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Anti aging thread


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#41
Singularity Kills

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David Sinclair talks here (briefly) about the cellular round trip technology George Church is working on which involves pulsing the body by telling all cells to go from to stem cell and back again. He obviously doesn't want to give numbers and data but you can hear the excitement in his voice.

 

https://www.youtube....h?v=bF5yl9OGKzw


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#42
starspawn0

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Reversal of ageing- and injury-induced vision loss by Tet-dependent epigenetic reprogramming

https://www.biorxiv....0.1101/710210v1

George Church and David Sinclair are both coauthors on this paper, which has like 26 coauthors.
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#43
starspawn0

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Yet more protective and anti-aging effects of Metformin... in rodents, and possibly also in humans. The human trials have not been performed, but the evidence probably exists in large-scale patient records.

https://www.mdpi.com/1422-0067/20/1/42

Despite growing evidence on metformin as a candidate drug for renal diseases, in-depth research is imperative to unravel the molecular signaling pathways responsible for metformin’s renoprotective actions. This review will discuss the current state-of-the-art literature on clinical and preclinical data, and put forward potential cellular mechanisms and molecular pathways by which metformin ameliorates AKI/CKD.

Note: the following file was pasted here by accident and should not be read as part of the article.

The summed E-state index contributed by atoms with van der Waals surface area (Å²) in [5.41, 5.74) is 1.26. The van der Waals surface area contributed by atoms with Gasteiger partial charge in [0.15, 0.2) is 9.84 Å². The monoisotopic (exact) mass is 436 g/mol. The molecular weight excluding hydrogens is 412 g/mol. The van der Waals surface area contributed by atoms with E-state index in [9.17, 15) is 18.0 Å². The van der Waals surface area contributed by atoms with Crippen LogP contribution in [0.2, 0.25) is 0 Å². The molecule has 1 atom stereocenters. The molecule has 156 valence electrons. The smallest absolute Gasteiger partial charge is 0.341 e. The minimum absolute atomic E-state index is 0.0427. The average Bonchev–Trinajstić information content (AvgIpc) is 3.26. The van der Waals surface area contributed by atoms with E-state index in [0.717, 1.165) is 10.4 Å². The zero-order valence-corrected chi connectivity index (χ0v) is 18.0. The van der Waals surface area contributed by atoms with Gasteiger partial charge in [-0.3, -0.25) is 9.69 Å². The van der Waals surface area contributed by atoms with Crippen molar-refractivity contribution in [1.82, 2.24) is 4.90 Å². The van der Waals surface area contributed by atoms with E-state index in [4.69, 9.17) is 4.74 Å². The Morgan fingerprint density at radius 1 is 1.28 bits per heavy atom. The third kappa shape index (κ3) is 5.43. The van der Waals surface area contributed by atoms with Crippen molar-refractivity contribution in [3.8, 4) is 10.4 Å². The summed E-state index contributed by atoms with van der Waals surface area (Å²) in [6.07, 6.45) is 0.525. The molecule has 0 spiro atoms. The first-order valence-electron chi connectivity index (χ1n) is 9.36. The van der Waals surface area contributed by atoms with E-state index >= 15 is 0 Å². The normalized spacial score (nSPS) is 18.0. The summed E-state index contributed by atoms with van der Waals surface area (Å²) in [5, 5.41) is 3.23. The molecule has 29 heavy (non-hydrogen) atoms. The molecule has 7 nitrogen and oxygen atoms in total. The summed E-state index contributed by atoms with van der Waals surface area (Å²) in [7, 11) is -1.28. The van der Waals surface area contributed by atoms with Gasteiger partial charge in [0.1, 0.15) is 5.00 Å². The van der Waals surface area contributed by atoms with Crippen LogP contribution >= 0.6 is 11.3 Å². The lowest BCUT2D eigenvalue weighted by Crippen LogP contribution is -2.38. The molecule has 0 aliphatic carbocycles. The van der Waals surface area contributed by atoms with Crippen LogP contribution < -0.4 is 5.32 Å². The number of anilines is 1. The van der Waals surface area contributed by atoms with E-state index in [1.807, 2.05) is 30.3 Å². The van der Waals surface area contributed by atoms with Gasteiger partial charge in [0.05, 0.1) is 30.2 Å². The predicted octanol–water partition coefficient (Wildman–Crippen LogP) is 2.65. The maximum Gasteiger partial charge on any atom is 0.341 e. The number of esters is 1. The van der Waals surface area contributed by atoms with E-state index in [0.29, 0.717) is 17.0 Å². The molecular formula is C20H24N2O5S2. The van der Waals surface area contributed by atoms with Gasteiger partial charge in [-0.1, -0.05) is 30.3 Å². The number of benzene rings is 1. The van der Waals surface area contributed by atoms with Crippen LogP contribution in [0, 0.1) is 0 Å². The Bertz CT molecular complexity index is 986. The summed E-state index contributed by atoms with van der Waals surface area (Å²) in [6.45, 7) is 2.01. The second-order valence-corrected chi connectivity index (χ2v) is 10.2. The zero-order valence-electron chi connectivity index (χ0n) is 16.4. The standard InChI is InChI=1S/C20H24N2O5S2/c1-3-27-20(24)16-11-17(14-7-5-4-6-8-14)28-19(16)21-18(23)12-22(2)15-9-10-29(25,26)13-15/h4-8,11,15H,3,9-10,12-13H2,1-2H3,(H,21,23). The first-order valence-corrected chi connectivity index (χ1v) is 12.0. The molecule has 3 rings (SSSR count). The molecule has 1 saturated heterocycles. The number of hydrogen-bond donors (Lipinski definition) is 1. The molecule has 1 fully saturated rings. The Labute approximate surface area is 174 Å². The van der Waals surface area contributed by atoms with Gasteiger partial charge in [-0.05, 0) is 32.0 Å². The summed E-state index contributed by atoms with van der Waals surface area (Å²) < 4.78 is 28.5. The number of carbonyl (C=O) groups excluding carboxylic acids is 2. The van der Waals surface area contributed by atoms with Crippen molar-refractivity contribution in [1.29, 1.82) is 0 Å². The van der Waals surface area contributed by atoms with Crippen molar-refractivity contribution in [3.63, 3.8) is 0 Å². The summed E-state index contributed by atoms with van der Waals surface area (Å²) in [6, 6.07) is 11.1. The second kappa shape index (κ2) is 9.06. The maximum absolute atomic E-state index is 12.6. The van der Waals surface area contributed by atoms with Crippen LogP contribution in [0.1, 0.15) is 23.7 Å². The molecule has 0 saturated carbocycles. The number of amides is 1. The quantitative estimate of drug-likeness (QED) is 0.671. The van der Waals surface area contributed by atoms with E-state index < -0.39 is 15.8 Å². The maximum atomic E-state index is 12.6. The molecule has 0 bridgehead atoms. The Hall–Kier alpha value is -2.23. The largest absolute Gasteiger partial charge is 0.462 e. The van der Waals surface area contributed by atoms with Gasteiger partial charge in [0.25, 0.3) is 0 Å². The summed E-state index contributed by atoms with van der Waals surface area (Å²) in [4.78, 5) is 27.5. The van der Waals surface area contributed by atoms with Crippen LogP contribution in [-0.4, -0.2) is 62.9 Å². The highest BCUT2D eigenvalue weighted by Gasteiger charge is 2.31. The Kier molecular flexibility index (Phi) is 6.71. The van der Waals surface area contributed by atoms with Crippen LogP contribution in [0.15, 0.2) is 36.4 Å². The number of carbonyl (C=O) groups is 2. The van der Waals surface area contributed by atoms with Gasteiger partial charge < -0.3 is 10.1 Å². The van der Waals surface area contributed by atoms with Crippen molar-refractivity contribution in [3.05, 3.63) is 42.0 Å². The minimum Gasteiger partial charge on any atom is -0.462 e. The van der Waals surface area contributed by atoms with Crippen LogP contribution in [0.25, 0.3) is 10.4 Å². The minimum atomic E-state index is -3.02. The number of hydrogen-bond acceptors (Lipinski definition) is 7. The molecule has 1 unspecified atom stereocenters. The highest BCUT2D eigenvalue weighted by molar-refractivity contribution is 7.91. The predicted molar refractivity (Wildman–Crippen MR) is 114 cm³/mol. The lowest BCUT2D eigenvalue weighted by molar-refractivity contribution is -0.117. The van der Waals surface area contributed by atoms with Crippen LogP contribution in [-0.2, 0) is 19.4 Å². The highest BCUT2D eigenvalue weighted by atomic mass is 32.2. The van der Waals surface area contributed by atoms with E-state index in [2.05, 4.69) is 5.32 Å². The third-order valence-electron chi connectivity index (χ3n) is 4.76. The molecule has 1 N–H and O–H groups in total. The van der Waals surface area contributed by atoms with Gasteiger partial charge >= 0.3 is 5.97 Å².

And could delay or remove the need for dialysis.

I saw another study showing that it could also protect the liver.

Alas, that drug is off-limits to you unless you have diabetes or pre-diabetes. If you are healthy... get to the back of the line. I think that's fundamentally unfair, especially given the drug's well-established safety. In fact, it's probably safer than most over-the-counter drugs.

I think we need leadership in Washington that isn't afraid to revise the role of the FDA, allowing people to try well-established, safe drugs for off-label uses.
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#44
starspawn0

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This is an interesting article from December of last year:

E-bandage generates electricity, speeds wound healing in rats

https://www.scienced...81219115519.htm

It's known that Electrical Stimulation Therapy (EST) speeds the healing process of wounds in animals and in humans; however, I was surprised how effective this new bandage was for rats:
 

Wounds covered by e-bandages closed within 3 days, compared with 12 days for a control bandage with no electric field. The researchers attribute the faster wound healing to enhanced fibroblast migration, proliferation and differentiation induced by the electric field.


Amazing!

There's also evidence that EST can:

* Reduce pain near the surface of the skin at different areas of the body;

* Induce the regeneration of peripherial nerves. Yes, it really does work, according to multiple studies!

* And, at least in rats, it has been shown to massively boost androgen receptors. This should be of interest to body builders, or people low in androgen receptors.

It's possible there are yet more uses that haven't been tested for yet. For example, EST inside the body might actually rejuvenate major organs. Nobody has done that experiment, as far as I know.
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#45
Jessica

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Scientists reverse aging process in rat brain stem cells